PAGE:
Writing in a linked Comment, Robyn Burton and Nick Sheron of King’s College London (who were not involved in the study) say, “These findings seemingly contradict a previous GBD estimate published in The Lancet, which emphasised that any alcohol use, regardless of amount, leads to health loss across populations. There are three main differences between the two GBD publications. First, the most recent study uses data from 2020 instead of 2016. Second, the relative risk curves for five alcohol-related outcomes have been updated. However, neither of these changes is driving the differences in results. Instead, the differences are due to the novel method of weighting relative risk curves according to levels of underlying disease, alongside the calculation of more disaggregated estimates by sex, age, and geographical region. The causes that contribute to all-cause mortality vary across groups, and this changes the proportional risk of alcohol on mortality. Across most geographical regions in this latest analysis, injuries accounted for most alcohol-related harm in younger age groups. This led to a minimum risk level of zero, or very close to zero, among individuals aged 15–39 years across all geographical regions. This is lower than the level estimated for older adults, due to a shift in alcohol-related disease burden towards cardiovascular disease and cancers. This highlights the need to consider existing rates of disease in a population when trying to determine the total harm posed by alcohol.”
NOTES TO EDITORS
This study was funded by the Bill and Melinda Gates Foundation. A full list of GBD 2020 Alcohol Collaborators is available in the paper.
 One standard drink is defined as 10 grams of pure alcohol. Examples include:
- A small glass of red wine (100ml or 3.4 fluid ounces) at 13% alcohol by volume;
- A can or bottle of beer (375 ml or 12 fluid ounces) at 3.5% alcohol by volume;
- A shot of whiskey or other spirits (30 ml or 1.0 fluid ounces) at 40% alcohol by volume. ]
 Quote direct from author and cannot be found in the text of the Article.
 These health issues included:
- Ischaemic stroke, intracerebral haemorrhage, ischaemic heart disease, hypertensive heart disease, atrial fibrillation and flutter;
- Cancers, including: lip and oral cavity cancer, nasopharynx cancer, other pharynx cancer, oesophageal cancer, larynx cancer, colon and rectum cancer, breast cancer, liver cancer;
- Type 2 diabetes, cirrhosis and other chronic diseases of the liver, pancreatitis, idiopathic epilepsy, tuberculosis;
- Transport injuries, unintentional injuries, self-harm, and interpersonal violence.
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Method of Research
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Population-level risks of alcohol consumption by amount, geography, age, sex, and year: a systematic analysis for the Global Burden of Disease Study 2020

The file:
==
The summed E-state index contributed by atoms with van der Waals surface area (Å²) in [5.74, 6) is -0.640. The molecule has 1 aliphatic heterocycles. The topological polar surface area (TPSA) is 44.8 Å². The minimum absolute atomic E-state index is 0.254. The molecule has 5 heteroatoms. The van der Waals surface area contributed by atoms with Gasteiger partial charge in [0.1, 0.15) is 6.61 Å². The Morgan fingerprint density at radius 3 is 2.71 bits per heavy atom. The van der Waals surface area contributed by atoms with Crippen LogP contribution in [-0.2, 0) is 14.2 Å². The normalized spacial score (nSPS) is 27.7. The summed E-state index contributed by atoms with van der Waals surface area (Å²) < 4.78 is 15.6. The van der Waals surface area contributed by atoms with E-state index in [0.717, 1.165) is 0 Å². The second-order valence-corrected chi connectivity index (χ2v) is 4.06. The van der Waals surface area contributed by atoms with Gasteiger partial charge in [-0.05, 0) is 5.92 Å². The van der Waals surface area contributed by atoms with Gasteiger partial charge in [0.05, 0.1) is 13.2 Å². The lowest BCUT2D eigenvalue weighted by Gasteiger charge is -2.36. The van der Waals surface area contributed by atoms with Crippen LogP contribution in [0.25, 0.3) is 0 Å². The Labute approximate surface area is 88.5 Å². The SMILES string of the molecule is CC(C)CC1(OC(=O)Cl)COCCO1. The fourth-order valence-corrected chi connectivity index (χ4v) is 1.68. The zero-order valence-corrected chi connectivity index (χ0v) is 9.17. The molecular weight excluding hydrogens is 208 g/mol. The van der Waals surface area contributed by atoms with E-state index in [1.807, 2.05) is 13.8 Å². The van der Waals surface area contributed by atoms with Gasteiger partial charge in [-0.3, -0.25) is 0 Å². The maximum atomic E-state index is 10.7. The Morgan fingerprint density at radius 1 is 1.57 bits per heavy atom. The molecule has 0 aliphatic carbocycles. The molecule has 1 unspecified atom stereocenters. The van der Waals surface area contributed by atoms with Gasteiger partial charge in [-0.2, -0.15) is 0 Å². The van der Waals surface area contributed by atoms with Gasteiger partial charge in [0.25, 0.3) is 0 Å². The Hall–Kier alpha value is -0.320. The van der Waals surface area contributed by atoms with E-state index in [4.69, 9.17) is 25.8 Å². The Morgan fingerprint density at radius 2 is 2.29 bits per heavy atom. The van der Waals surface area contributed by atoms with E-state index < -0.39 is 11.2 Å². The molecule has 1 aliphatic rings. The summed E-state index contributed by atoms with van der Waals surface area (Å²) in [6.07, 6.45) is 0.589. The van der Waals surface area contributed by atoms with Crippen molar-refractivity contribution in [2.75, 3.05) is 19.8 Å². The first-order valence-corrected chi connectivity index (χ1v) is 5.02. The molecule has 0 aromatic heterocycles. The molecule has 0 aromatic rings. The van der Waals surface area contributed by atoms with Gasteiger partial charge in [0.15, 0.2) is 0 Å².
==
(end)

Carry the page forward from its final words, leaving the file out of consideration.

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O M Adebayo reports grants or contracts from Merck Foundation and Servier Nigeria; payment or honoraria for lectures, presentations, speakers bureaus, manuscript writing, or educational events from Merck Foundation; support for attending meetings or travel from Servier Nigeria; and a leadership or fiduciary role in a board, society, committee or advocacy group, paid or unpaid, with the Nigerian Association of Resident Doctors; all outside the submitted work. S Afzal reports honorary participation on the Institutional Review Board of King Edward Medical University (Lahore, Pakistan), the Quality Enhancement Cell at Fatima Jinnah Medical University (Lahore, Pakistan), and the Corona Expert Advisory Group (Pakistan); an unpaid leadership or fiduciary role in board, society, committee or advocacy group, with the Pakistan Society of Community Medicine & Public Health, Pakistan Association of Medical Editors, and Pakistan Society of Medical Infectious Diseases; all outside the submitted work. R Ancuceanu reports consulting fees from AbbVie; payment or honoraria for lectures, presentations, speakers bureaus, manuscript writing or educational events from AbbVie, B. Braun Medical, Sandoz, and Laropharm; all outside the submitted work. P Atorkey reports support for the present manuscript via funding from the School of Medicine and Public Health, The University of Newcastle (Callaghan, NSW, Australia), and infrastructure support from Hunter New England-Population Health and Hunger Medical Research Institute, Australia. M Ausloos reports a research grant from the Romanian National Authority for Scientific Research and Innovation, CNDS-UEFISCDI (project number: PN-III-P4-ID-PCCF-2016-0084, title: “Understanding and modelling time-space patterns of psychology-related inequalities and polarization”) outside the submitted work. 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S Costanzo reports a research grant from the European Foundation for Alcohol Research (ERAB) (ID EA1767; 2018-2020); payment or honoraria for lectures, presentations, speakers bureaus, manuscript writing or educational events from The Dutch Beer Institute Foundation - The Brewers of Europe as a member of the Organizing Committee and speaker for the 9th European Beer and Health Symposium (Bruxelles 2019), and for giving a lecture at the 13th European Nutrition Conference FENS 2019 (Dublin), sponsored by the Beer and Health Initiative (The Dutch Beer Institute foundation - The Brewers of Europe); all outside the submitted work. I Filip reports financial or non-financial support from the Avicenna Medical and Clinical Research Institute (California, USA). R C Franklin reports leadership or fiduciary role in board, society, committee or advocacy group, paid or unpaid with Kidsafe, Farmsafe, Royal Life Saving Society – Australia, and PHAA – Injury Prevention SIG outside the submitted work. 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